I had to laugh at the awesomeness of it. It lived up to the hype, and inspired me to finish this race strong.
I had a new goals! I would run a negative split. I would catch Monique and Shannon.

I had no idea how far ahead they were, but I figured I needed to run a 3:30 to catch them at the finish.
Mile 14: "8:39 pace! 3:48 finish!"
At every mile marker was someone reading off my average pace and predicted finish time.
For the next 10 miles I averaged maybe a 7:30 pace. A far cry from my "predicted" 6:52 pace, but it was the best I could do. I went by the 3:45 pace group as I whittled my time down.
Mile 19: "8:23 pace! 3:40 finish!"
I took my shirt off, hoping it would make me more aerodynamic in the wind.
Mile 22: "8:14 pace! 3:36 finish!"
I envisioned myself zooming by Shannon and Monique right at the finish mat.

Aid stations are better experienced at a leisurely stroll

At mile 24 my surge came to an abrupt end.
My hips were getting really sore, and when I stopped to walk for a bit my legs completely seized up. I tried to walk it off, but even that was too much.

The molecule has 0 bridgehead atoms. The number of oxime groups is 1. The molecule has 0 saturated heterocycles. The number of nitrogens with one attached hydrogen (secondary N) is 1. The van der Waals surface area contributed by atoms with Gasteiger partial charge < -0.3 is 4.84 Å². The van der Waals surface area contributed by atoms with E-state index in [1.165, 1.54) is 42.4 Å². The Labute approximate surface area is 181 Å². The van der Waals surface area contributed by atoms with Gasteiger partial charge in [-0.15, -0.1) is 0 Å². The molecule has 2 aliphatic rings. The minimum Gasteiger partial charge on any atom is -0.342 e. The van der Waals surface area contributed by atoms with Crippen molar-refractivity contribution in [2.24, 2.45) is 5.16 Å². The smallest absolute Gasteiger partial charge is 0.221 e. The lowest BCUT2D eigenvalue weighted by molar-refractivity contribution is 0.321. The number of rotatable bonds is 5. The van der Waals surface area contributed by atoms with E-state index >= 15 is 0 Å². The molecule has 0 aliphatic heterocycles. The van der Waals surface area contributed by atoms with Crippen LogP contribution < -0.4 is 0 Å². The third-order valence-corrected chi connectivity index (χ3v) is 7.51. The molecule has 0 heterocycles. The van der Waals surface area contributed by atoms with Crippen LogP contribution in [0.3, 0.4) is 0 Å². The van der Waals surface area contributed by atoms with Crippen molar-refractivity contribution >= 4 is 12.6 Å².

I managed to hobble over to a guard rail and sat down, massaging my calf trying to keep it from cramping.
I sat there for a few minutes watching all the people I had recently passed run by on perfectly able legs.

A woman spectator walked by and asked, "Congratulations! How did you do?"
I laughed. "I'm not done yet." She frowned and walked away.

Monique stopped for photo ops on her way to a 3:27

I figured that everyone would be waiting for me before going back to the hotel, so I managed to stand up and slowly shuffle towards the finish.

I was going so slow that a pair of elderly women in long dresses, big sun hats, and Vibram 5 fingers walked by me like I was standing still. After about 20 minutes of walking I had only made it to mile 25.
Frustrated, I finally took off my shoes.
"Are you quitting?", a spectator asked me.
"No. I'm just getting started."

Barefoot felt so much better. My legs were destroyed, so I was taking tiny little steps, but I still managed to run the last mile in, finishing in 3:55.

Shannon had finished in 3:33 while taking all these photos. Monique finished in 3:27, placing 2nd out of 330 in her new age group of 45-49. Shannon's brother Joel ran his very first race, doing the 10 miler, and I think he is hooked.

Just say no to marathons pushers.
This was my last marathon for a while. 26.2 miles is really, really far.
So, to Shannon and Monique: For the next marathon "we" need to do, the answer is "NO!"